In this new series of articles, we’ll look at some former Toronto Maple Leafs that either weren’t with the team for very long or others that are rarely talked about in connection to the Maple Leafs. Whether we forgot about their stints in Toronto, or simply don’t associate them with the team when talking about their careers, it’s time to take a slightly closer look at their becoming a Maple Leaf and the careers they had in blue and white.
Related: Top 3 All-Time Maple Leafs Goalies
For many, he’s remembered as part of the Philadelphia Flyers’ Legion of Doom line – that included Eric Lindros, John LeClair and Mikael Renberg. But for parts of three seasons, the Swede forward donned the Maple Leafs’ blue and white. In fact, it was there that his NHL career came to a close.
Renberg Becoming a Maple Leaf
For four years, a member of the Legion of Doom, Renberg was moved to the Tampa Bay Lightning in 1997 and quickly saw a drop off in his production offensively. While only a slight decrease, Renberg went from 59 points in his fourth season with the Flyers to just 38 in 1997-98 with the Lightning in nine fewer games.
However, after a move back to the Flyers the following season, and a subsequent move to the Phoenix Coyotes, the Maple Leafs saw an opportunity to acquire a big power-like forward in the early 2000s.
So, on June 23, 2001, the Maple Leafs moved forward Sergei Berezin to the Coyotes in return for Renberg and it had an immediate payoff for the blue and white – and Renberg.
Donning the Blue Maple Leaf
In his first season with the Maple Leafs, as a 29-year-old, Renberg saw an immediate resurgence in his offensive stats. He played 71 games during the regular season and finished the campaign with 14 goals and 52 points – his highest total since leaving the Flyers for the first time in 1996-97.
He finished fourth on the team in scoring behind the team’s top power play unit in Mats Sundin (80), Darcy Tucker (59) and Alexander Mogilny (57) and was seventh on the team in goals scored.
The team made the playoffs, but Renberg played just three games and had nothing to show for it. The team went on to the Eastern Conference Final where the Carolina Hurricanes beat them in six games.
Renberg returned to the Maple Leafs the following year and matched his 14 goals from his first year in Toronto, but finished with just 35 points in 67 games. Once again, the Maple Leafs found themselves in the playoffs, but were knocked out in the first round by Renberg’s former club – the Philadelphia Flyers. Renberg finished with just one goal in seven games.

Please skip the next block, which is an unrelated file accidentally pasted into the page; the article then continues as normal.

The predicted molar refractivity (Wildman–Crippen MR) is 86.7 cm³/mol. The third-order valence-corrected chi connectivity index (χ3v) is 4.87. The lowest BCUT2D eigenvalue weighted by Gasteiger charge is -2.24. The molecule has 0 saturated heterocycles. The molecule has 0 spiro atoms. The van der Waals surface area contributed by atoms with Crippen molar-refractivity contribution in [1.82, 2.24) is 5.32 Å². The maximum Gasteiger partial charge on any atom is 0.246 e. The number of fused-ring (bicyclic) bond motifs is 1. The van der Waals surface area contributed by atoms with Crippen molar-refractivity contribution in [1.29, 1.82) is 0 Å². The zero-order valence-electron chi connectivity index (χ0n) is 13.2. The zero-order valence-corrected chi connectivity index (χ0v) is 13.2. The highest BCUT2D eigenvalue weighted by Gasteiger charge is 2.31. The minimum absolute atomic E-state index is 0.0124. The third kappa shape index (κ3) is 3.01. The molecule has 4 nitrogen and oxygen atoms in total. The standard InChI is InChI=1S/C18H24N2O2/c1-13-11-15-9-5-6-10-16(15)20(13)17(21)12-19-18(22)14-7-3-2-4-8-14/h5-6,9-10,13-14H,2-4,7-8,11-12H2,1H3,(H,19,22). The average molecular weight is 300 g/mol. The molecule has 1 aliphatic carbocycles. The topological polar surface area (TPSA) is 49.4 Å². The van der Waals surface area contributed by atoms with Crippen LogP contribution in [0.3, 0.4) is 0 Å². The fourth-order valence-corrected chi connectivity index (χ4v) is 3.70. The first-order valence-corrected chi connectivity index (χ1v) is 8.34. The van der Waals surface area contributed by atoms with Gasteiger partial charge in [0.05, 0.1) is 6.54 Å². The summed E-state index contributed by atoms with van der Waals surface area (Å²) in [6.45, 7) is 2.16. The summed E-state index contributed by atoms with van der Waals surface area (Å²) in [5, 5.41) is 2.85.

His final season was a disappointing one for the Swedish forward as he had 12 goals and 25 points in a 59-game injury-riddled season. The Maple Leafs locked down another playoff appearance, but Renberg suited up for just two games due to injury and the Maple Leafs were bounced again in the second round by the Flyers.
While it wasn’t a horrible three seasons with the Maple Leafs, Renberg did have trouble staying healthy near the end. He played a total of 197 regular season games for the team and tallied 40 goals and 112 points, but experienced a lot of disappointment when the playoffs came around.
The Rest of Renberg’s Career
While his NHL career ended after his stint with the Maple Leafs, his 10-year NHL stint was relatively impressive. He had 190 goals and 464 points in just 661 regular season games for four different teams over that span and finished a plus-54 for his career.
He scored 82 points in 83 games as a 21-year-old rookie in 1993-94 and finished third in Calder voting behind Jason Arnott and Martin Brodeur. Renberg also finished fourth in Lady Byng voting the following season with the Flyers in 1994-95.
In the postseason, aside from his early days in Philadelphia, wasn’t as successful from a team perspective, but Renberg still had 38 points in a total of 67 playoff games scattered over eight seasons.
After playing in the NHL, he returned home and signed with Lulea HF as a 32-year-old in May 2004 and recorded another 50-point season in Sweden in 2006-07 with 18 goals and 50 points for Lulea.
Always a member of the Legion of Doom, we can’t forget his days alongside Sundin in Toronto. After all, if it hadn’t been for injuries, who knows what could’ve been in 2001-02 when the Maple Leafs were bounced by the Hurricanes.
All-Time Maple Leafs’ Ranks
Games Played: 197 GP (T185th)
Goals: 40 G (141st)
Assists: 72 A (T134th)
Points: 112 P (133rd)
Points-Per-Game: 0.57 P/G (121st)